The Israeli public has spoken. Despite the fact that the final results will not be known until tomorrow, we can learn a great deal from the preliminary tallies.
First, we can learn from what did not happen– The Israeli electorate did not shift rightward. It’s not that Israelis have shifted leftward, they just rejected the notion of moving ever further to the right.
The overwhelming majority of the Israeli public clearly does not think negotiation with the Palestinians is the most important item on our agenda. At the same time, the majority disapproves of many of the recent actions taken by Prime Minister Netanyahu. Israelis are happy to ignore the Palestinian problem. They have no interest in making the problem worse. Most Israelis do not want to take any more risks for peace. At the same time, the majority does not want any more settlements. Israelis want a strong Israel. However, they also do not want to poke the President of the United States in the eye.
The overwhelming majority of Israelis want to end subsidies for Yeshiva students who do not want to go into the army. Without question, the majority wants to find a way to lower the cost of living here.
The way to achieve the first goal is clear-cut, though politically treacherous. Achieving the second goal seems somehow unattainable without some serious outside of the box thinking. Navigating how one puts together a coalition with all of the above constraints will be an exceptionally difficult challenge.
One additional factor cannot be neglected, the general desire of Israelis to bring about change. They are not sure how, but they desperately want the political change that has been eluding them for a generation.
While the odds are very high that Netanyahu will be the next Prime Minister, in the last six months he has made almost every political mistake imaginable. He started off calling for early elections. Then, Instead, he made the last minute decision to add the Kadima party to the government. Somehow, he did not look down the road, or did not take the preconditions that Kadima issued seriously. So when the Plessner Commission put forth its recommendations, (which were clearly not going to be well received by the Haredim,) Netanyahu decided to side with the Haredim (against Kadima). In some cases, going against the will of the people is a brave thing to do. Netanyahu, no doubt, counted on what is widely described as the notoriously short memory of Israeli voters. Unfortunately for him (and Likud) this was too short of a period of time for the memories to evaporate. Israelis did not forget his choice to go with the Haredim, defying the majority who cry out for shiv’yon ba’netel (equity in [carrying] the burden). Netanyahu paid for that choice dearly at polls yesterday.
Next, there was Netanyahu’s decision to actively support Mitt Romney in the U.S. Presidential campaign. Israelis like to see a strong Prime Minister. At times, even ones who stands up to the President of the United States. However, Israelis just don’t like their Prime Minister to do completely senseless things. While they may have forgotten about this nuclear faux pas (as a function of their traditionally short memory), Israeli voters were reminded by of this hapless misstep last week when President Obama let his unhappiness be known through Jeffrey Goldberg. Many observers thought that President Obama’s remarks would backfire and strengthen Netanyahu. Yet, in the days leading up to the election I heard many Likud supporters saying: “Obama is getting his revenge, and now we are all going to pay!”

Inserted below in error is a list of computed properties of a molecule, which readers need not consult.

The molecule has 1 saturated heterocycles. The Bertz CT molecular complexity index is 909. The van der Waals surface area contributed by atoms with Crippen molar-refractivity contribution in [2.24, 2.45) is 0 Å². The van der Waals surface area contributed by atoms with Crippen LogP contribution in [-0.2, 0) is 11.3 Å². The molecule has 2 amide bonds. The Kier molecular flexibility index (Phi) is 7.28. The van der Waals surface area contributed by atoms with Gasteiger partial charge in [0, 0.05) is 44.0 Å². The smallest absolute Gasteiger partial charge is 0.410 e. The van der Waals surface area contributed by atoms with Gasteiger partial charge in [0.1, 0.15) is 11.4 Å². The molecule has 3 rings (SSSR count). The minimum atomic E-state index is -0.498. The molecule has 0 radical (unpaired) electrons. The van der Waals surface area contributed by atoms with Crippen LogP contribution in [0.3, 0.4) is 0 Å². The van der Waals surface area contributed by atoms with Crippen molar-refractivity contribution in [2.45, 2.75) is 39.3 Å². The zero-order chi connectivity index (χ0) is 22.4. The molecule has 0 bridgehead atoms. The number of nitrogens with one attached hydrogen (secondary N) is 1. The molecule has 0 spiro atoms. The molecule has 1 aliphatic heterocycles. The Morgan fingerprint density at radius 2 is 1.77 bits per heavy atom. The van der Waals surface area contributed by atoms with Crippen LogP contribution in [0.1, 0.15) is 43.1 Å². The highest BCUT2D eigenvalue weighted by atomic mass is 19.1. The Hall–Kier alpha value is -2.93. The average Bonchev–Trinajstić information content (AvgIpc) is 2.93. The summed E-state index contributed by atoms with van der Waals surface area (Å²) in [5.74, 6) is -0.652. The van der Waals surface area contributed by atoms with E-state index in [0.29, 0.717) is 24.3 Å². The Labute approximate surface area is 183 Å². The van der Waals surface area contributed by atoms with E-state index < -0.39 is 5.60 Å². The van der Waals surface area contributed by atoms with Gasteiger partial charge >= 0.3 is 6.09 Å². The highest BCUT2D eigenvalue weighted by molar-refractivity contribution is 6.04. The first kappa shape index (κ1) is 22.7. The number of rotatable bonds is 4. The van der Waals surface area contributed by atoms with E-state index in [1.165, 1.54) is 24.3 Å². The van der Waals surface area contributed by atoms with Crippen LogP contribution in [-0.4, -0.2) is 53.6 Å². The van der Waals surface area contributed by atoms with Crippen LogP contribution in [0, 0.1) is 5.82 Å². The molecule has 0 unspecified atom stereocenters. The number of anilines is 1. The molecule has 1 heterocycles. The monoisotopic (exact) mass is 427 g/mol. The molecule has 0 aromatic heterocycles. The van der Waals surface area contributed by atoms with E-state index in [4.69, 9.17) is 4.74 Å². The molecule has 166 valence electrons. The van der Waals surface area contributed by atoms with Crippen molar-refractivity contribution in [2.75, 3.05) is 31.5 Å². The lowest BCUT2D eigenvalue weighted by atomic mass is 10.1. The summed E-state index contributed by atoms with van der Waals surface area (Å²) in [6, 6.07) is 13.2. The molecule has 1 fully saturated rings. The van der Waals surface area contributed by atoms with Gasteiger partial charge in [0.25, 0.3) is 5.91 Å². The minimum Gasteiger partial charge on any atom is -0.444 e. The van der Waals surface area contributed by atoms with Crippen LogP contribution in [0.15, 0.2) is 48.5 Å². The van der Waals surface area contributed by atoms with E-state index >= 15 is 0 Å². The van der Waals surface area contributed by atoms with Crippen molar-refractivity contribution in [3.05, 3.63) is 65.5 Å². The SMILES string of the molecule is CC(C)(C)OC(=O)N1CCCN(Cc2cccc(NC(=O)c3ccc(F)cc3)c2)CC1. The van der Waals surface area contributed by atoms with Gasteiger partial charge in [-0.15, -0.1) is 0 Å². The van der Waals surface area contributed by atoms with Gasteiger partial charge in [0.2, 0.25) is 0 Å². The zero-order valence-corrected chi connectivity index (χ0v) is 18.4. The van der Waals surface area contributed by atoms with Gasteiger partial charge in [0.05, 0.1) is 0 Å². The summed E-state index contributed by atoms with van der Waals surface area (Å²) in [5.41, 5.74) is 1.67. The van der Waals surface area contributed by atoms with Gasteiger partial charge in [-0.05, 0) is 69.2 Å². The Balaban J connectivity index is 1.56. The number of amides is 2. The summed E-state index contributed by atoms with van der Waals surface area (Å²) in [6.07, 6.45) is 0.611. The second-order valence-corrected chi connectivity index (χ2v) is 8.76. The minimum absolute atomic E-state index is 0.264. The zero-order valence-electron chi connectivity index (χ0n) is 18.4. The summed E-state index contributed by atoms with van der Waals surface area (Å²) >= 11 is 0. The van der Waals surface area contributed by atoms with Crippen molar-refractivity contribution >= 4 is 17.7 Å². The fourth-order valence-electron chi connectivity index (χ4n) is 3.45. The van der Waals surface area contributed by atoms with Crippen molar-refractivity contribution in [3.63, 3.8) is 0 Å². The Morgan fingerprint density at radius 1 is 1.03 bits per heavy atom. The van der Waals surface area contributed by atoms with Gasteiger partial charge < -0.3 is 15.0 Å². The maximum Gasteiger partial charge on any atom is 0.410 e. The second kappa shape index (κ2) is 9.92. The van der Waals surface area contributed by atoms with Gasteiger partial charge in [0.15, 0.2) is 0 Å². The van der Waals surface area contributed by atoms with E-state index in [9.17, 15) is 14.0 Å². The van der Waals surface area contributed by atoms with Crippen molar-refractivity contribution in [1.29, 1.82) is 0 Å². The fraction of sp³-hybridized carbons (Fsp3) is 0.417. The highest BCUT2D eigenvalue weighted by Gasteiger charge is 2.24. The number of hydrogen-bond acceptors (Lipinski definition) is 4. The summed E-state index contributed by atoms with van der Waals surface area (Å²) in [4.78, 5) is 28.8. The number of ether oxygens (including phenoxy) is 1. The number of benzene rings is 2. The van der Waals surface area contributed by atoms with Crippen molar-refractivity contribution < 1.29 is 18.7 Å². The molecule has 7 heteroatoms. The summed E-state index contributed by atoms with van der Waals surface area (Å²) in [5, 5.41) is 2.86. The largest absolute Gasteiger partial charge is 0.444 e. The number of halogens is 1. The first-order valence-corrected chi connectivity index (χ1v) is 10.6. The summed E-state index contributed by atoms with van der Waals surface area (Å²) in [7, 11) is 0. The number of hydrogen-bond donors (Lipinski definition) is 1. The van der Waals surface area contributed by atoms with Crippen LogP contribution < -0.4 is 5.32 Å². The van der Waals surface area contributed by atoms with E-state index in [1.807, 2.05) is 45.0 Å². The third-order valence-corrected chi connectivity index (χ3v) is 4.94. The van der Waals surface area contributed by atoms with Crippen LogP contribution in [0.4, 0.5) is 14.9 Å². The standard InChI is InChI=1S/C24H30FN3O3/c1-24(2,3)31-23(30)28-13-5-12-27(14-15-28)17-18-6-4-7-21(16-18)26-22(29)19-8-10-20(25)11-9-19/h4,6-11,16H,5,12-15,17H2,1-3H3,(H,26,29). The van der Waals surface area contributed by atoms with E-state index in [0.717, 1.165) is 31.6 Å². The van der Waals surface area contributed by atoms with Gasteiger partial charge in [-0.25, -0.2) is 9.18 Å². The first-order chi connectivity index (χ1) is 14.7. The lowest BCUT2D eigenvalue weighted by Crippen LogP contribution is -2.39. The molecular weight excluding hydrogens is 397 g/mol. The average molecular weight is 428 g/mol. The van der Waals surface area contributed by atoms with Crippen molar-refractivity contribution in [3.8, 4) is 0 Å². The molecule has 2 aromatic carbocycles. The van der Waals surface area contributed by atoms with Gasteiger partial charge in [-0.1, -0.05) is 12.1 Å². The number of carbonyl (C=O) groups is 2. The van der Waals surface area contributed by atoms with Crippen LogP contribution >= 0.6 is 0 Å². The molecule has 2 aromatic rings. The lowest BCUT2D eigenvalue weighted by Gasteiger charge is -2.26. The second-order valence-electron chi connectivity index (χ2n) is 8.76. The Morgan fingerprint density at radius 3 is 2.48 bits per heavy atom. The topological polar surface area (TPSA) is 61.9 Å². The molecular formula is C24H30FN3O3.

Then, Netanyahu made the same two mistakes that his compatriots in the U.S. Republican party made in this last election. Instead of playing to the center, Netanyahu kept on playing to the right; since he was fearful of losing his right-wing supporters. In both the U.S. and in Israel the rightwing supporters might be the most outspoken. However, their vocal volume is too often mistaken for voluminous numbers in their ranks. Historically, elections are generally won from the center.
And then… Netanyahu made the mistake of not presenting an economic plan. Mitt Romney claimed he would to a better job managing the economy, and as such, those in pain would suffer less. Romney stated all of this without unveiling a real plan on how to improve this matter. Despite the additional push from the social protest movement, Netanyahu did the same thing– with the same results.
The one thing that saved Netanyahu from total defeat was the lack of a conceivable alternative, couples with the exceedingly poor election campaigns run by every other party, other than Yesh Atid.
As coalition negotiations get under way to try to form a new government, here are two final thoughts: One, we live in a country which is divided into four main blocs – Left/ Center 40% Right 35% Ultra Orthodox 15% and Arab 10%.
Those blocs can agree on some matters, but violently disagree on others. Until our system of governing is reformed, the key remains finding a way to bridge the gap between some of those groups – a feat that continues to present a tremendous challenge.
Finally, this is the last time Netanyahu will be going into an election without a serious challenger. Next time he will have two potential challengers – First and foremost, Yair Lapid. This time no one (including Yair himself) could take the idea of Lapid becoming Prime Minister seriously. However, if Lapid becomes a senior minister, and does well, suddenly he will become a natural candidate to become Prime Minister. In the future, there is also the likelihood that Gabi Ashkenazi will run.
So, Prime Minister Netanyahu… I did not vote for you. Yet, once again, you are going to be my Prime Minister. Therefore, I wish you well and hope you make better decisions in this term than you have in the past. Enjoy this term as Prime Minister, since it will most likely be your last.